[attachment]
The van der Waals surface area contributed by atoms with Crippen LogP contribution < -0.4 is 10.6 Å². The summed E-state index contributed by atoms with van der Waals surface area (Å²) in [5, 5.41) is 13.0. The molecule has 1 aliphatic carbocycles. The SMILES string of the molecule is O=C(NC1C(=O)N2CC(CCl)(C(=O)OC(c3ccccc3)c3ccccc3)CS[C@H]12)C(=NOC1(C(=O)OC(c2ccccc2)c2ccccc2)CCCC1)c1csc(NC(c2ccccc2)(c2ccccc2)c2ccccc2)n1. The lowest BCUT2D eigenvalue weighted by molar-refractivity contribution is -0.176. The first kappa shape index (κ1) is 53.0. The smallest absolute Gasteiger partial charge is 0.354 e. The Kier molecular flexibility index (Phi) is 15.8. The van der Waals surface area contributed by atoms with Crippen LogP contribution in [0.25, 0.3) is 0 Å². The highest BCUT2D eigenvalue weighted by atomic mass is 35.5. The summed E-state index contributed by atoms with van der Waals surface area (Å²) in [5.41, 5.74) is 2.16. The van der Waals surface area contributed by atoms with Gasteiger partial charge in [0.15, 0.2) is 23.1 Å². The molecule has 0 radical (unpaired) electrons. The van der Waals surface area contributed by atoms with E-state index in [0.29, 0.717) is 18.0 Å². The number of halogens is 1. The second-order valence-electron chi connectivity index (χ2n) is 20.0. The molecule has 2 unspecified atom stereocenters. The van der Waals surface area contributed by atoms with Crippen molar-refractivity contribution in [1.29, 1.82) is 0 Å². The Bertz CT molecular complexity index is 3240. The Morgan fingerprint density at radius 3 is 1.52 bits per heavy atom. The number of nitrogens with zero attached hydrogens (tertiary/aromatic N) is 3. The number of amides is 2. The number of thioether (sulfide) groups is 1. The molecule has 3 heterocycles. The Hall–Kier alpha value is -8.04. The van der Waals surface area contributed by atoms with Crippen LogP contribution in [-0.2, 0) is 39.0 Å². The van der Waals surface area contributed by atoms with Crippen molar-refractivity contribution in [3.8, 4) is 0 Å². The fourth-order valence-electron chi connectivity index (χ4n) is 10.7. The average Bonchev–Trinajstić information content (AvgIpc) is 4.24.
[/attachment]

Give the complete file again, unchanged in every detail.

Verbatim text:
The van der Waals surface area contributed by atoms with Crippen LogP contribution < -0.4 is 10.6 Å². The summed E-state index contributed by atoms with van der Waals surface area (Å²) in [5, 5.41) is 13.0. The molecule has 1 aliphatic carbocycles. The SMILES string of the molecule is O=C(NC1C(=O)N2CC(CCl)(C(=O)OC(c3ccccc3)c3ccccc3)CS[C@H]12)C(=NOC1(C(=O)OC(c2ccccc2)c2ccccc2)CCCC1)c1csc(NC(c2ccccc2)(c2ccccc2)c2ccccc2)n1. The lowest BCUT2D eigenvalue weighted by molar-refractivity contribution is -0.176. The first kappa shape index (κ1) is 53.0. The smallest absolute Gasteiger partial charge is 0.354 e. The Kier molecular flexibility index (Phi) is 15.8. The van der Waals surface area contributed by atoms with Crippen LogP contribution in [0.25, 0.3) is 0 Å². The highest BCUT2D eigenvalue weighted by atomic mass is 35.5. The summed E-state index contributed by atoms with van der Waals surface area (Å²) in [5.41, 5.74) is 2.16. The van der Waals surface area contributed by atoms with Gasteiger partial charge in [0.15, 0.2) is 23.1 Å². The molecule has 0 radical (unpaired) electrons. The van der Waals surface area contributed by atoms with E-state index in [0.29, 0.717) is 18.0 Å². The number of halogens is 1. The second-order valence-electron chi connectivity index (χ2n) is 20.0. The molecule has 2 unspecified atom stereocenters. The van der Waals surface area contributed by atoms with Crippen molar-refractivity contribution in [1.29, 1.82) is 0 Å². The Bertz CT molecular complexity index is 3240. The Morgan fingerprint density at radius 3 is 1.52 bits per heavy atom. The number of nitrogens with zero attached hydrogens (tertiary/aromatic N) is 3. The number of amides is 2. The number of thioether (sulfide) groups is 1. The molecule has 3 heterocycles. The Hall–Kier alpha value is -8.04. The van der Waals surface area contributed by atoms with Crippen LogP contribution in [-0.2, 0) is 39.0 Å². The van der Waals surface area contributed by atoms with Crippen molar-refractivity contribution in [3.8, 4) is 0 Å². The fourth-order valence-electron chi connectivity index (χ4n) is 10.7. The average Bonchev–Trinajstić information content (AvgIpc) is 4.24.